Neal E. Boyd was a kid who grew up in poverty in the tiny mid-western town of Sikeston, Missouri, and was raised by a loving single mother. The only recognition he ever got in his early years was for weighing more than everyone else in his school, so he wanted to be a football player, but he really wasn't very coordinated and he couldn't run very fast. As a youngster, he sang in his church choir. When he was in junior high school, his older brother brought home a recording made by the Three Tenors. He loved it and without any formal training, he started to sing at home and then in the hallways of his school. From there he followed a path that eventually led him to win a million dollars and the 2008 national title on America's Got Talent.
He became a national celebrity and couldn't go anywhere without people recognizing him. He had always been heavy but now he ballooned up to more than 400 pounds. His massive obesity damaged his heart, liver and kidneys. In 2017, he blacked out while driving and his car left the road, flipped over and hit two trees. He shattered several bones including those in his hip and legs which left him unable to walk. He could not stand, so he could not perform and spent virtually all his time the next year lying in his bed. This inactivity progressively increased the fat buildup in his organs and destroyed them. He died of heart failure at the very young age of 42, on June 10, 2018.
Incredible Talent That Led to Fame and Fortune
Boyd's interest in opera was started on the day that his older brother brought home the recording of the Three Tenors. He played the recording over and over and tried to imitate Luciano Pavarotti and Placido Domingo. The school's music director heard him singing in the hall, called him into his office and told him he should try out for the choir. Boyd later told interviewers that after he started singing, kids didn't laugh at him anymore. He was president of his senior class and was graduated from Sikeston High School. He worked his way through college and earned a bachelor's degree in speech communications from Southeast Missouri State University, where he was president of the student senate. His true love was music, so he transferred to the University of Missouri in Columbia to study with Ann Harrell, a voice teacher who was responsible for him entering and winning the state, regional and national titles in the 2000 National Collegiate Young Artist Voice Competition held by the Music Teachers National Association.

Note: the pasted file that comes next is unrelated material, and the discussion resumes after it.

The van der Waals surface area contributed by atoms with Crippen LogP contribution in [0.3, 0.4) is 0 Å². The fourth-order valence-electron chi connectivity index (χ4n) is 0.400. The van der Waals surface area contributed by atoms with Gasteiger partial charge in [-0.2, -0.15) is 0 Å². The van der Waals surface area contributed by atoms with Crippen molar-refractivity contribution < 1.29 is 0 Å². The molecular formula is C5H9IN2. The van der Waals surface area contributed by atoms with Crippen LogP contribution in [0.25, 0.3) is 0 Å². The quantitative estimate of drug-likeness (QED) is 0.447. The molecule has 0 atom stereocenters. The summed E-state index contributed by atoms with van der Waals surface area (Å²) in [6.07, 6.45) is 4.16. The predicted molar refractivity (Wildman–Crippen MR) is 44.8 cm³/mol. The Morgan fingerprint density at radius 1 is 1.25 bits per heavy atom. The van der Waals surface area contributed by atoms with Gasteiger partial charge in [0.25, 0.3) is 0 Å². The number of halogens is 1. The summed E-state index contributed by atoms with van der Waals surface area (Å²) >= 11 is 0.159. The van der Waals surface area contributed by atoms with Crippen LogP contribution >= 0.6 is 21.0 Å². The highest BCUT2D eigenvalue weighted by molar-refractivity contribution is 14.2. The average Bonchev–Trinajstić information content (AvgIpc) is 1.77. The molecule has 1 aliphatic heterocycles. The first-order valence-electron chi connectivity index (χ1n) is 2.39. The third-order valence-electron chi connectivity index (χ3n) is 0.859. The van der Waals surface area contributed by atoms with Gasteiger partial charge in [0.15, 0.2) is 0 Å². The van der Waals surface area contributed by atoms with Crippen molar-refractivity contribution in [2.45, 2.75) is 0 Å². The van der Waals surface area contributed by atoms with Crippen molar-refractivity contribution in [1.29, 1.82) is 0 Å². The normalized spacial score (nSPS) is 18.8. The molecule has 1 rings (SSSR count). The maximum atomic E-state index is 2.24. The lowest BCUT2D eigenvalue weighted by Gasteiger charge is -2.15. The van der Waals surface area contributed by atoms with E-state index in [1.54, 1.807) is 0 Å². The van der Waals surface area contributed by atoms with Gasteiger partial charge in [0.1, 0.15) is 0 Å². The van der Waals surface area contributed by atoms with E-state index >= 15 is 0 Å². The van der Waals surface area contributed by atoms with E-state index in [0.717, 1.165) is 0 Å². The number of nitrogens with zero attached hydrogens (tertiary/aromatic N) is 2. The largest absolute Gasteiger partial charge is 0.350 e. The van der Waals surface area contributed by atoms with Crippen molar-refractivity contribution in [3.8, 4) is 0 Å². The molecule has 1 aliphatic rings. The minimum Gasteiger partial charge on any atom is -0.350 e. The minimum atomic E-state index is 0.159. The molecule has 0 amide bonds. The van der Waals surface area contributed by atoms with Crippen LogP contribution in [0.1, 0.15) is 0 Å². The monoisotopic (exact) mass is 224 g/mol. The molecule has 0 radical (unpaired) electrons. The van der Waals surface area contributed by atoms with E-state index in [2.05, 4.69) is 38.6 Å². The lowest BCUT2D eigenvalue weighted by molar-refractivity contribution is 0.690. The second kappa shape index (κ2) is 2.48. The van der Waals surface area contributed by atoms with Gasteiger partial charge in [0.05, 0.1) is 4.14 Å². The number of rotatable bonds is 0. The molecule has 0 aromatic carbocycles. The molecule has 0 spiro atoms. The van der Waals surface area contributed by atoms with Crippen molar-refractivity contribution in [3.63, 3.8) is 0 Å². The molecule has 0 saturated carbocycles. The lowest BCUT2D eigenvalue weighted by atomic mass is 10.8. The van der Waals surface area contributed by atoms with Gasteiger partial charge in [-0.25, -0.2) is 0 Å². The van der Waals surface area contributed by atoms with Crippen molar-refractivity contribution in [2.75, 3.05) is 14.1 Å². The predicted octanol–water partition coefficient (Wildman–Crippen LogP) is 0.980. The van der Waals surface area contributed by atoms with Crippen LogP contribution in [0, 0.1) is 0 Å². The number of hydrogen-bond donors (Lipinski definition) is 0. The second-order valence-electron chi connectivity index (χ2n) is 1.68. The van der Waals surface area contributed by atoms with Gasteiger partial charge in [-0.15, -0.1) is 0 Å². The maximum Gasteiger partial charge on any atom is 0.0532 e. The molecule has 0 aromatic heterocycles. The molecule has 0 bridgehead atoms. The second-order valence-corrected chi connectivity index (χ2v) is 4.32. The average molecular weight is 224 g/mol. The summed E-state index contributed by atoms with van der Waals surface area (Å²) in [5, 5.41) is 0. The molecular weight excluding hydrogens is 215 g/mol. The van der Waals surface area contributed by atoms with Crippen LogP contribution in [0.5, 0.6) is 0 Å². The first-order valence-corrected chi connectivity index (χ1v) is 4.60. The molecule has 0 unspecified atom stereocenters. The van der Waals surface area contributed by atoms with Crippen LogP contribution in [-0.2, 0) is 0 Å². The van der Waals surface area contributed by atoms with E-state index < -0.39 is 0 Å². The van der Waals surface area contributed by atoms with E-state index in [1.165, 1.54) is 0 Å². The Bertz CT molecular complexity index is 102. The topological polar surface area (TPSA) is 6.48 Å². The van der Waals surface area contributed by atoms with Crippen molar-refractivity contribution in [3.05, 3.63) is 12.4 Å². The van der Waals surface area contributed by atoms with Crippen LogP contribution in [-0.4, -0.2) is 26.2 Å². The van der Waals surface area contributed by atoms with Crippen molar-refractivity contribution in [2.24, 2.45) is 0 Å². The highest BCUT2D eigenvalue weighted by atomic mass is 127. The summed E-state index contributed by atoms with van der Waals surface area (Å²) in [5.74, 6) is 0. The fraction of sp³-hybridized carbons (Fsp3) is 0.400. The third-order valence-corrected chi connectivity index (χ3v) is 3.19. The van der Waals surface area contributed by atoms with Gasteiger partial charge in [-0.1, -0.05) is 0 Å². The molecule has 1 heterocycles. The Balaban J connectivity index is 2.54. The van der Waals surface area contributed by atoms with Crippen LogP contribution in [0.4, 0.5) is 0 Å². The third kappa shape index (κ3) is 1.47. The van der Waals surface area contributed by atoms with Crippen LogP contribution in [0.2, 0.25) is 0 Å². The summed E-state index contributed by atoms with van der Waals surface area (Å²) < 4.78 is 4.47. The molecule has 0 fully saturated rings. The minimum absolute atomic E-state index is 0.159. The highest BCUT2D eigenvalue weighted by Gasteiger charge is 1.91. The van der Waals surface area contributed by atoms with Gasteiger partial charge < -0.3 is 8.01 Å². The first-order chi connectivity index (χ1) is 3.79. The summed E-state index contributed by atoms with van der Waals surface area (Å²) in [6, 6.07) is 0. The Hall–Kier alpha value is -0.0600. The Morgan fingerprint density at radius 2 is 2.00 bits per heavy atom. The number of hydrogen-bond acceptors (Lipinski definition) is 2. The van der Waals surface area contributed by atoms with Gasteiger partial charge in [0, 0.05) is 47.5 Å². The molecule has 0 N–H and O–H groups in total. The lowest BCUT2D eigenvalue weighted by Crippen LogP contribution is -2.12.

The university responded to his national championship by arranging an appearance at Carnegie Hall for him to sing to an audience of New York alumni. He taught music in his hometown for a couple years and then, at age 27, he went to Boston to study opera at the New England Conservatory of Music. There he suffered from partial paralysis of a vocal cord that recurred on and off for six years. He returned to St. Louis and to support himself, he worked for Enterprise Rent-A-Car and then for Aflac Insurance. He appeared in several operas.
In 2008, at age 33, he became world famous for winning the national title on America's Got Talent. He received a million dollars and his own show in Las Vegas. He had tears in his eyes as he was congratulated on stage. His hometown declared that October was "Neal E. Boyd Month." He went on a successful world tour singing opera, put out several online videos, and released his first album, "My American Dream", all of which were successful. He also gave special concerts for Presidents Barack Obama, George H. W. Bush, Bill Clinton and George W. Bush, and sang at the Republican National Convention in 2012. At age 37, he ran as a Republican for a seat in the Missouri House of Representatives, but lost to the incumbent by a large margin.